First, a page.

Actually,  this literally just occurred to me. Even John in the end of the first century didn't have a Bible. Until the Bible was published and wide spread no one was even able to use an argument because the Bible said so. This shouldn't even be a consideration. Maybe and only maybe, but maybe if the Bible was written to be a religious book. 
It wasn't. New Testament is an easier, shorter example. The gospel writers didn't know there would be a Bible when they penned and shared their individual eye witness accounts. Paul had no idea that his letters to various churches doing things against Jesus teachings and why they were wrong (many of the things that get assumed as Christian belief today ironically...) would be in the Bible. John, when penning Revelation, had no idea there would ever even be a Bible. I think this is relevant to many of your above points (and in contrast to).



As a christian, one is called to believe, without reservation, in untestable, unfalsifiable hypotheses, and falsified stories.
-- I completely disagree. I can unload a ton of verses and context but would probably be better served as a whole new topic to start from that premise. I think theres another conversation developing. Feel free to fire that topic up and add me if interested.


Again, there are no objective facts that indicate these stories are true.
-- An eyewitness account isn't even considerable? Not as proof the whole Bible is true. But say are they not proof a man named Jesus lived? God exists, if one of the stories, is supported by the fact of the degree of fine tuning as one example. You may assert a different conclusion but we're going off the same facts and neither can prove absolutely theyre right. 


Since there is no body of facts, then there is no evidence.
-- agreed but not relevant.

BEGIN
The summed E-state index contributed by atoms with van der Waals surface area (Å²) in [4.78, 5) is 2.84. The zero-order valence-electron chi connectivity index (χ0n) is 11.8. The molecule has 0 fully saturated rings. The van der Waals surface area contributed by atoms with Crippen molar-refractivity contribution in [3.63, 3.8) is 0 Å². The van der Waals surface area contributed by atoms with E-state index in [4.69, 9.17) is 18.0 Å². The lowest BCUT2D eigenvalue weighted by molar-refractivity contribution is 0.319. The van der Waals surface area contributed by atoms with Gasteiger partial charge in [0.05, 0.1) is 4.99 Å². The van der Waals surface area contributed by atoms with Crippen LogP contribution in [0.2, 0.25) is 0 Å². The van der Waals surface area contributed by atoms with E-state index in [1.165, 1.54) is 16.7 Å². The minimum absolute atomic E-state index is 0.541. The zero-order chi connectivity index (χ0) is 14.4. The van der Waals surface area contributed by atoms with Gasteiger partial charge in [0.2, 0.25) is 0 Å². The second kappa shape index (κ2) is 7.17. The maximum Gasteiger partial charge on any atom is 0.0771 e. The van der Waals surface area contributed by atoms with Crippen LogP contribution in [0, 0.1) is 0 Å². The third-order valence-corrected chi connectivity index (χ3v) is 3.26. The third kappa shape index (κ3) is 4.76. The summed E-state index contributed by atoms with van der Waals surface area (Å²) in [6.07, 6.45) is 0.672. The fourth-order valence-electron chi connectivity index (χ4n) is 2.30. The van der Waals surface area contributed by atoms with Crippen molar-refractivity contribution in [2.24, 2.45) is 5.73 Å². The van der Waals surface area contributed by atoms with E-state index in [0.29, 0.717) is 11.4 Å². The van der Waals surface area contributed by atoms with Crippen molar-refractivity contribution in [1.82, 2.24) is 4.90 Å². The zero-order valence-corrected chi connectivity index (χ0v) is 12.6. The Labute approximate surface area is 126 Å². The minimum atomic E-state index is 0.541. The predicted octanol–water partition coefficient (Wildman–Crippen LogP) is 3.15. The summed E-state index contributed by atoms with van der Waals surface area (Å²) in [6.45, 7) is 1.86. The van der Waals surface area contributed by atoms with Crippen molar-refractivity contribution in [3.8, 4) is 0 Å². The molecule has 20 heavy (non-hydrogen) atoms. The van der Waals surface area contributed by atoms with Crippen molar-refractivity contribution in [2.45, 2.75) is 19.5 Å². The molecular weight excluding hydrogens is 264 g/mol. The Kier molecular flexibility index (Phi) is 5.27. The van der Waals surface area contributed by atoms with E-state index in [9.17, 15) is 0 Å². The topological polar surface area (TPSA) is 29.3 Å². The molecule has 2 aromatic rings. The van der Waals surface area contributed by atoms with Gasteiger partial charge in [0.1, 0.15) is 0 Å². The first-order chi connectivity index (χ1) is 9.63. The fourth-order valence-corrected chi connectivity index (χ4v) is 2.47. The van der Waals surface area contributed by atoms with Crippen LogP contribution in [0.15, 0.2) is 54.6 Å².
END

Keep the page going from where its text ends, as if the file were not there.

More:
A literal interpretation leads us to an empty belief without evidence. Ergo, Biblical Faith is belief without evidence. --if you only take a single way of interpretation for the whole of the Bible. 


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  • R4
  Without facts, there is no evidence. There is no fact that indicates the God of the Bible did any of the things in the Bible.
-- Disagree. Addressed above. 

Therefore there is no body of facts to indicate the Bible is literally true.
-- if your above point is correct, you are correct this follows. I dont agree with the first part. 

Therefore Faith in the Bible as literally true is not the colloquial definition of faith, but rather the religious definition of faith. It is a belief without evidence.
-- Good thing this is not what the Bible expects or says. 


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Conclusion

  In conclusion, reading the Bible metaphorically is not a bad thing, but it adds no objectivity to the case that the Bible is true. Biblical literalism is patently absurd. There is no fact that indicates that either the god of the Bible is true, or that the things the Bible claims is true. I probably sound like a broken record, but without facts there is no evidence. Belief without evidence is the Biblical definition of faith and fits perfectly in line with the second definition of faith I provided. I hope that my opponent is able to separate doctrine from deity and realize that the Bible is merely a collection of stories told by mere fallible men. Written by men claiming to speak for god, not god himself. Whether or not the god of the bible exists, there is no fact that indicates that he does. If we are assuming, we are assuming without evidence. 

Over to Pro!




Con
Thank you for your response. I would like to lay out my argument in a series of easily quotable points before digging into my counter-rebuttals.


1. Faith has 2 definitions [1] :
  1a. Complete trust or confidence in someone or something.
  1b. Strong belief in God or in the doctrines of a religion, based on spiritual apprehension rather than proof.
2. Hebrews 11:1 describes faith as a conviction of things not seen [2].
3. Being convicted of things not seen is directly equivalent to believing in things without evidence.
4. Biblical Faith as described here fits in definition 1b, not 1a.

--------------------

COUNTER-REBUTTALS


  • CR1